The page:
There’s good news on the obesity front. The New York Times reports that after decades of sharp increases in obesity, Americans’ eating habits have begun changing for the better.

The game-changer? Education. Turns out the message about balancing diet and limiting calories is working, says the Times.

Calories consumed daily by the typical American adult, which peaked around 2003, are in the midst of their first sustained decline since federal statistics began to track the subject more than 40 years ago, says the Times. The number of calories that the average American child takes in daily has fallen even more — by at least 9 percent.

The story points out that Americans shifted to more lower-calorie items, and that includes beverages. The Times highlights the role that clear calorie information on foods and menus may play in the attitude shift among Americans.

The beverage industry wholeheartedly supports educating consumers about balance. Our members companies have been leading the way on being transparent on calories so consumers can make the choices that are right for them.

The American Beverage Association introduced the Calories Count™ Beverage Vending Program so consumers can see the calories for any selection. We’ve placed signs on machines encouraging people to try a lower-calorie beverage. Our Clear on Calories initiative put calorie labels on the front of every can, bottle and pack we produce. We joined First Lady Michelle Obama’s “Drink Up” campaign to encourage Americans to drink more water.

Our Balance Calories Initiative is educating consumers in a number of ways to increase interest and access to reduced calorie beverage choices. The goal is to reduce beverage calories consumed per person nationally by 20 percent by 2025. Our Mixify program, a nationwide consumer engagement and awareness program, seeks to educate teens about the importance of balancing what you eat and drink with what you do. We are placing calorie information on more than 3 million fountains, coolers and vending machines nationwide. Our School Beverage Guidelines cut beverage calories shipped to schools by 90 percent.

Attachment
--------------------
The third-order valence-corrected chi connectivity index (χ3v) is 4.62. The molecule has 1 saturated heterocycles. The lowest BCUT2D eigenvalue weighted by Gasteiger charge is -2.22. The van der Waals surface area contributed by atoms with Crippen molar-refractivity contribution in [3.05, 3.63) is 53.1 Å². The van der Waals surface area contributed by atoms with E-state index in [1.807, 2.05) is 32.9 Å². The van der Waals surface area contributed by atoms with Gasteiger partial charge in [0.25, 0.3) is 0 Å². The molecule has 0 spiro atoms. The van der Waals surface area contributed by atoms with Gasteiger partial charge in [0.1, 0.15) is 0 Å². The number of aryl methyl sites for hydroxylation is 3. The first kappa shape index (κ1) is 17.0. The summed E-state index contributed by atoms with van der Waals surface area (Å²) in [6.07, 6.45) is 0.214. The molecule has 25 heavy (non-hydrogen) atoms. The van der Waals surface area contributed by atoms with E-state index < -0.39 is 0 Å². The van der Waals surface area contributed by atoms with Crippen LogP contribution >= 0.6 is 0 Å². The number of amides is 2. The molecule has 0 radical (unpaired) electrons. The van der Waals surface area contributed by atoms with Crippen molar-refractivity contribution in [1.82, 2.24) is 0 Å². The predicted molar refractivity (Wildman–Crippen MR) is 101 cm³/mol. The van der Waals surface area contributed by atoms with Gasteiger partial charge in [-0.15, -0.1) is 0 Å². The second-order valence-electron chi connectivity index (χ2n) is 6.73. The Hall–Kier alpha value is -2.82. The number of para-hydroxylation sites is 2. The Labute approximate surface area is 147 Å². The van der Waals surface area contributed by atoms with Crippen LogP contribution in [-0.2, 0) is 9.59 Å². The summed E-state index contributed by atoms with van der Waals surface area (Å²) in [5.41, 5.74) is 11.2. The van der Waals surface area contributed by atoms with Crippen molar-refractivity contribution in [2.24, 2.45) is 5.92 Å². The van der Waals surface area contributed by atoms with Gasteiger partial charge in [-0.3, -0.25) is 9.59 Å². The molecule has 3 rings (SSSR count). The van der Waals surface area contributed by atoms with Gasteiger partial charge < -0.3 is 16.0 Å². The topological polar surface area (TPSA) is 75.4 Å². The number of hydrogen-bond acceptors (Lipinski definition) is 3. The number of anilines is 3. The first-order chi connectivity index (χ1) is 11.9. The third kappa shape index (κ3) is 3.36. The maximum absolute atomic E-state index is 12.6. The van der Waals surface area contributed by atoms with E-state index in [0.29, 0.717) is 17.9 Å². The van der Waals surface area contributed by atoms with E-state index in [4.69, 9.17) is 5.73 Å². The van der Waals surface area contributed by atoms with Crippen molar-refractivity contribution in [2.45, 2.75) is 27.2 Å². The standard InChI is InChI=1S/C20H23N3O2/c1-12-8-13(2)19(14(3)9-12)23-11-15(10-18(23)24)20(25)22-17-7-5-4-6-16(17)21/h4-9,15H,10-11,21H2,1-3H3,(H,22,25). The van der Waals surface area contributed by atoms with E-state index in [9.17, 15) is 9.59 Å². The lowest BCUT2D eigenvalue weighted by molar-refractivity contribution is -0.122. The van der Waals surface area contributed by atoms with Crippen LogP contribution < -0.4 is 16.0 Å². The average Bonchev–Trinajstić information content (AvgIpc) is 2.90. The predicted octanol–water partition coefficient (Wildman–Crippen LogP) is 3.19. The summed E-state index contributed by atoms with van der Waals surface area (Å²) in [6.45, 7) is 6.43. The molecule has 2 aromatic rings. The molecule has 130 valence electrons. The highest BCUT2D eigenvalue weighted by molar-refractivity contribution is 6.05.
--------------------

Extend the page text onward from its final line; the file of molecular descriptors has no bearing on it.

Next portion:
Consumers oppose restrictions on their choices for beverages and we hear them. We also heard them when they said they want more options and information to help them achieve balance in their lives. We’re delivering by providing clear and accurate information on all of our beverages. We’re also investing in new products with fewer calories and smaller portion sizes.

“A lot of the changes we are seeing are consumer-driven,” John Sicher, Beverage Digest’s publisher, pointed out to the Times.

We’re proud to be part of the solution to the obesity challenge in America. Beverage companies will continue to work with consumers, elected leaders and civic-minded health groups like the Alliance for a Healthier Generation to make meaningful change in peoples’ lives that protects freedom of choice.